Putting sunscreens to the test


Every year more than a million cancers diagnosed are considered sun-related, according to the American Cancer Society. But as we found out, protecting your skin doesn't mean dishing out a lot of cash when it comes to sunscreens.

Whether you're relaxing on the beach or enjoying the waves, it's critically important to protect yourself from the harmful effects of the sun.

Consumer Reports has tested 18 sunscreens -- mostly sprays and lotions -- from names like Banana Boat and Coppertone to Neutrogena and Aveeno.

"We test to see how well the sunscreens protect against two types of radiation -- UVB, which causes sunburn, and UVA, which penetrates deeper, resulting in tanning and aging of the skin," explained Consumer Reports' Nicole Sarrubo.

Both types contribute to skin cancer, so it's important to use a sunscreen that protects against both. To test, Consumer Reports applies sunscreen to panelists' backs, and then exposes them to either UVA or UVB rays. Testers also check water resistance. Panelists sit in water for up to 80 minutes, depending on the product's claims.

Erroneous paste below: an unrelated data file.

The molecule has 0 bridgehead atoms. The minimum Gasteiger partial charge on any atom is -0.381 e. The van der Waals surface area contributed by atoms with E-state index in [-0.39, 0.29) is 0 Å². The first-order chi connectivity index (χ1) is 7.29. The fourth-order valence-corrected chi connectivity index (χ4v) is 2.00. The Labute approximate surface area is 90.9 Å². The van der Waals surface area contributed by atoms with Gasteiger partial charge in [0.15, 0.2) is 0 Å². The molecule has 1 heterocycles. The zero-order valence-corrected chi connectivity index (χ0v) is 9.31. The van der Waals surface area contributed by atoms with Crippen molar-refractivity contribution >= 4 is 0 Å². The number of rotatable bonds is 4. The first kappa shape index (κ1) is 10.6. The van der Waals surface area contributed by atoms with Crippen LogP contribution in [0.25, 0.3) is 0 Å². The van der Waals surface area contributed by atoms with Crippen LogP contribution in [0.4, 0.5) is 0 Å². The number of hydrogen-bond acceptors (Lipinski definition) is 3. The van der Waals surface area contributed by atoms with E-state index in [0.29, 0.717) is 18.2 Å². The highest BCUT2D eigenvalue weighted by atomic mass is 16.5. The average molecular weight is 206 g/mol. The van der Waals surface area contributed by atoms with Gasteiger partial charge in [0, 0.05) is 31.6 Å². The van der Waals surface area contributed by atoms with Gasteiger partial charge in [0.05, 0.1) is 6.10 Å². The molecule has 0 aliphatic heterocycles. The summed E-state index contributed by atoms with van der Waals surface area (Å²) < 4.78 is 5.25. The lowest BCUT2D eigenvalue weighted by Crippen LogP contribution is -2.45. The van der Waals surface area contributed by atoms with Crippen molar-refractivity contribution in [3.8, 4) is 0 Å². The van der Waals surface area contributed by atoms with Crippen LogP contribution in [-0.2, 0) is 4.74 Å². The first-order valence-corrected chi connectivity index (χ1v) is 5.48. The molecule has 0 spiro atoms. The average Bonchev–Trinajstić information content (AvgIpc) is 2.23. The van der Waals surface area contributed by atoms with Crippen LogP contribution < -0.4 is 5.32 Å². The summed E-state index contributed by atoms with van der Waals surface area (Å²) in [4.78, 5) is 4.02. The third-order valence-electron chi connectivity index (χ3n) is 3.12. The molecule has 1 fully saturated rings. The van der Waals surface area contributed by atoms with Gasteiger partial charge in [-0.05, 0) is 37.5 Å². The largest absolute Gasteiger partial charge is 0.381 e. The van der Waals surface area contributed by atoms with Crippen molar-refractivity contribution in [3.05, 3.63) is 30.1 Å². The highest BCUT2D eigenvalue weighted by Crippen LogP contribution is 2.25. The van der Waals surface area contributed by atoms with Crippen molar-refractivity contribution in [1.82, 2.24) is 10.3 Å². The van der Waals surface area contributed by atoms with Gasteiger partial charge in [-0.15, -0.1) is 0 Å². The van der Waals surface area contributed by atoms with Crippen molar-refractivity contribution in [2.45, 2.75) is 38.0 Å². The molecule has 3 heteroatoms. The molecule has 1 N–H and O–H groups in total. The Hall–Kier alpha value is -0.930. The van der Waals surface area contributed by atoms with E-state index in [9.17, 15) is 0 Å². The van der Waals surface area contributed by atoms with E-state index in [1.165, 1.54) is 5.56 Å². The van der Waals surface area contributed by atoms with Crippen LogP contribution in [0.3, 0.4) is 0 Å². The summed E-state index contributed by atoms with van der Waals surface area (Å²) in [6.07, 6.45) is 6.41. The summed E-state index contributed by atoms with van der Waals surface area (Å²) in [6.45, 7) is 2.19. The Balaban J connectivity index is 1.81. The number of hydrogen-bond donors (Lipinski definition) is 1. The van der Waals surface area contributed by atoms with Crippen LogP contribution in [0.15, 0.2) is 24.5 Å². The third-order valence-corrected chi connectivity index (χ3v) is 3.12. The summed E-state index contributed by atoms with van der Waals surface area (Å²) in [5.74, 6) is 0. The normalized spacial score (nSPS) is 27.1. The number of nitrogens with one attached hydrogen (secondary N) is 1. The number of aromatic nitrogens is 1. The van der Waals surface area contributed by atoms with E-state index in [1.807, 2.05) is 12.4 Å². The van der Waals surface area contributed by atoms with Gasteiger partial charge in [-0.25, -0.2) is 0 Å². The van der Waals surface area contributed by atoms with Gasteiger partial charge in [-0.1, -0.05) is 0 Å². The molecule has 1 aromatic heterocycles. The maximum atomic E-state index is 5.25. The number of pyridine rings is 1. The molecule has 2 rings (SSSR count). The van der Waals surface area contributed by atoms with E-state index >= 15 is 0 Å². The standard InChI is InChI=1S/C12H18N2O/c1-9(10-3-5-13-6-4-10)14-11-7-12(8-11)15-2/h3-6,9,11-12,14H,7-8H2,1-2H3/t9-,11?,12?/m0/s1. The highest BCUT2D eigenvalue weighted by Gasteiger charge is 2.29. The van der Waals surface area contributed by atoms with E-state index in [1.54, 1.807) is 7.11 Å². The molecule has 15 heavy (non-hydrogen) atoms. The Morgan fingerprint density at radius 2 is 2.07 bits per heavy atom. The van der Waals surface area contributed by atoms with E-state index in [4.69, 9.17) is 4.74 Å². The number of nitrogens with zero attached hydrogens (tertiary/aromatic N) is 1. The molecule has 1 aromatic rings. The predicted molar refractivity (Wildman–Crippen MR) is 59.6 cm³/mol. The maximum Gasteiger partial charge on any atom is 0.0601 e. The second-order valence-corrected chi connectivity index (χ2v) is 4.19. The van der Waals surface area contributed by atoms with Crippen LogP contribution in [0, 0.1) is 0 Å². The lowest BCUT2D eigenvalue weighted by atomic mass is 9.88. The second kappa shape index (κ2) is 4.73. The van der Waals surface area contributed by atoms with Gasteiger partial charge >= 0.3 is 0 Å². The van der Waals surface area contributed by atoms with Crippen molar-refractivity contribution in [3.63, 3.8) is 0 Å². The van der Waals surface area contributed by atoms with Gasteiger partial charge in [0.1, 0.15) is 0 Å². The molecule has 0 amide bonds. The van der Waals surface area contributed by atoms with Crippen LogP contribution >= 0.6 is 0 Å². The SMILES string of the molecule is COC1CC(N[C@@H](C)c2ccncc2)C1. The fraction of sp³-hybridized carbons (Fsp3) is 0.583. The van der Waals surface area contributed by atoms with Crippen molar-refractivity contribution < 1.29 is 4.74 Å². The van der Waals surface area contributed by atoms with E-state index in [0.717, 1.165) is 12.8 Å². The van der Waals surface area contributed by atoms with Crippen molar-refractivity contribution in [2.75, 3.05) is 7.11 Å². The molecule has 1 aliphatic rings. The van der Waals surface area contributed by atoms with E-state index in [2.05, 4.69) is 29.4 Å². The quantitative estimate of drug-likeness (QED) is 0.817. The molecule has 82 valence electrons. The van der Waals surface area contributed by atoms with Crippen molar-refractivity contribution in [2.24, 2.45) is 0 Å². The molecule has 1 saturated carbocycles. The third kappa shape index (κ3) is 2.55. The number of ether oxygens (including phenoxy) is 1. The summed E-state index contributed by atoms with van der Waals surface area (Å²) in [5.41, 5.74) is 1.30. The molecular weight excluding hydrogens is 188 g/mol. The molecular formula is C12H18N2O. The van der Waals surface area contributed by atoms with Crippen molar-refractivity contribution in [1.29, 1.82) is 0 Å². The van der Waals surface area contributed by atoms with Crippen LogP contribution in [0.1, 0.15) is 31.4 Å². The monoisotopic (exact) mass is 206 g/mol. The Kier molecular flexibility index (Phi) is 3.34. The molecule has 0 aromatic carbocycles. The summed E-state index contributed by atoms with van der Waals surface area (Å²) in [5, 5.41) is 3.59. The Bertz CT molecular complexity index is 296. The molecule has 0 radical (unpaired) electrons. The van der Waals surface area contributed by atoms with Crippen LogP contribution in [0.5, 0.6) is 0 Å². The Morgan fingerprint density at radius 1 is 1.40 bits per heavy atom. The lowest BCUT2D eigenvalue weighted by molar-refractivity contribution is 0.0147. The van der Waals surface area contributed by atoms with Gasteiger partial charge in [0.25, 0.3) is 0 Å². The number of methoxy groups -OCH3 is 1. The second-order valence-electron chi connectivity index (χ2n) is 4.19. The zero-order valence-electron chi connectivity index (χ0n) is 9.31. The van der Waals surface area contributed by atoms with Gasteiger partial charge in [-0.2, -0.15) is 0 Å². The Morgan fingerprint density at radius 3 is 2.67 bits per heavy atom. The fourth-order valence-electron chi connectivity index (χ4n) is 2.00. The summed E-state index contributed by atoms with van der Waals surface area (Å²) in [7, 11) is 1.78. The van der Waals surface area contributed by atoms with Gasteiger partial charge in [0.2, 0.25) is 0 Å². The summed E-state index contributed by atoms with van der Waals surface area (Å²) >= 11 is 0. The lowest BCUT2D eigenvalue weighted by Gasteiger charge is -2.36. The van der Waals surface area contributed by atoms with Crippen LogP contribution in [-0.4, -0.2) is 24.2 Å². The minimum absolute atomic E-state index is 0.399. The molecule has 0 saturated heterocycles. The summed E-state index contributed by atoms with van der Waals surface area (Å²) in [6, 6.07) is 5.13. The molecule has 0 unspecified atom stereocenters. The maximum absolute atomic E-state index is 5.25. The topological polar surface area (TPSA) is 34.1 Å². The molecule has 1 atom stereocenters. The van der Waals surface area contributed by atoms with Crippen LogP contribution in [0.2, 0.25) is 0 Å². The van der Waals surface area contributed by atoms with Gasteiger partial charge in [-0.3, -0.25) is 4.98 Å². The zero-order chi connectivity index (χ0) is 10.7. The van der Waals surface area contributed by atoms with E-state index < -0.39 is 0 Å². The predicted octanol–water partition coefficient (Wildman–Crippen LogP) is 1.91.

Sarrubo said, "We also performed a new critical wavelength test mandated by the FDA that determines if the sunscreen offers a sufficient level of UVA protection."

Two products that claim both UVA and UVB protection failed this test -- Banana Boat Kids and Alba Botanica.

But for fun in the sun without the worry, Consumer Reports did find two very good, inexpensive sunscreens -- No-Ad SPF 45 and Walgreen's Continuous Spray Sunscreen Sport SPF 50. Both rated very good against UVA and excellent against UVB radiation, making them great options for your next day at the beach.

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